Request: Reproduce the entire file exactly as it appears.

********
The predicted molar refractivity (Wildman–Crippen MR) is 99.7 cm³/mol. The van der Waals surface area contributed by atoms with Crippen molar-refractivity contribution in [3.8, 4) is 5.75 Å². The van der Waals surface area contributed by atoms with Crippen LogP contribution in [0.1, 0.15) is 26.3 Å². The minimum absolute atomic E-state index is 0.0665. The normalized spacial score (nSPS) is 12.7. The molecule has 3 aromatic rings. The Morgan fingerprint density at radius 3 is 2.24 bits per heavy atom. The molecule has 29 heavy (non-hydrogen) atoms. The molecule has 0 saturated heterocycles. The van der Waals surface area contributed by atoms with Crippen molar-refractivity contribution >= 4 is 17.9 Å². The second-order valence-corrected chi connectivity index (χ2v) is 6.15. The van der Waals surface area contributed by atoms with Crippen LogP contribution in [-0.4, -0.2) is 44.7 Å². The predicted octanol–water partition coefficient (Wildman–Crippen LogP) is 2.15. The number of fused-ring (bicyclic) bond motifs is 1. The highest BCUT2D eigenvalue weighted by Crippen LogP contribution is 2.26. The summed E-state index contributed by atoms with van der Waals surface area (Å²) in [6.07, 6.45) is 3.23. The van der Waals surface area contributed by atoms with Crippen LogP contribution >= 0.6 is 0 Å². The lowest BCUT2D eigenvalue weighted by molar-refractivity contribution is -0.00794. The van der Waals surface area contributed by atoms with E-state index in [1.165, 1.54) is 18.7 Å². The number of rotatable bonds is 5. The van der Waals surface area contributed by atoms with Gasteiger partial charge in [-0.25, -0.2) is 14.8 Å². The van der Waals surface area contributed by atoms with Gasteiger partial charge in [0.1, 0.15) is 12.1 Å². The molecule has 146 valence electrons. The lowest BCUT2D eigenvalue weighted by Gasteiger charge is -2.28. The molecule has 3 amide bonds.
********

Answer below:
The predicted molar refractivity (Wildman–Crippen MR) is 99.7 cm³/mol. The van der Waals surface area contributed by atoms with Crippen molar-refractivity contribution in [3.8, 4) is 5.75 Å². The van der Waals surface area contributed by atoms with Crippen LogP contribution in [0.1, 0.15) is 26.3 Å². The minimum absolute atomic E-state index is 0.0665. The normalized spacial score (nSPS) is 12.7. The molecule has 3 aromatic rings. The Morgan fingerprint density at radius 3 is 2.24 bits per heavy atom. The molecule has 29 heavy (non-hydrogen) atoms. The molecule has 0 saturated heterocycles. The van der Waals surface area contributed by atoms with Crippen molar-refractivity contribution >= 4 is 17.9 Å². The second-order valence-corrected chi connectivity index (χ2v) is 6.15. The van der Waals surface area contributed by atoms with Crippen LogP contribution in [-0.4, -0.2) is 44.7 Å². The predicted octanol–water partition coefficient (Wildman–Crippen LogP) is 2.15. The number of fused-ring (bicyclic) bond motifs is 1. The highest BCUT2D eigenvalue weighted by Crippen LogP contribution is 2.26. The summed E-state index contributed by atoms with van der Waals surface area (Å²) in [6.07, 6.45) is 3.23. The van der Waals surface area contributed by atoms with Crippen LogP contribution >= 0.6 is 0 Å². The lowest BCUT2D eigenvalue weighted by molar-refractivity contribution is -0.00794. The van der Waals surface area contributed by atoms with E-state index in [1.165, 1.54) is 18.7 Å². The number of rotatable bonds is 5. The van der Waals surface area contributed by atoms with Gasteiger partial charge in [-0.25, -0.2) is 14.8 Å². The van der Waals surface area contributed by atoms with Gasteiger partial charge in [0.1, 0.15) is 12.1 Å². The molecule has 146 valence electrons. The lowest BCUT2D eigenvalue weighted by Gasteiger charge is -2.28. The molecule has 3 amide bonds.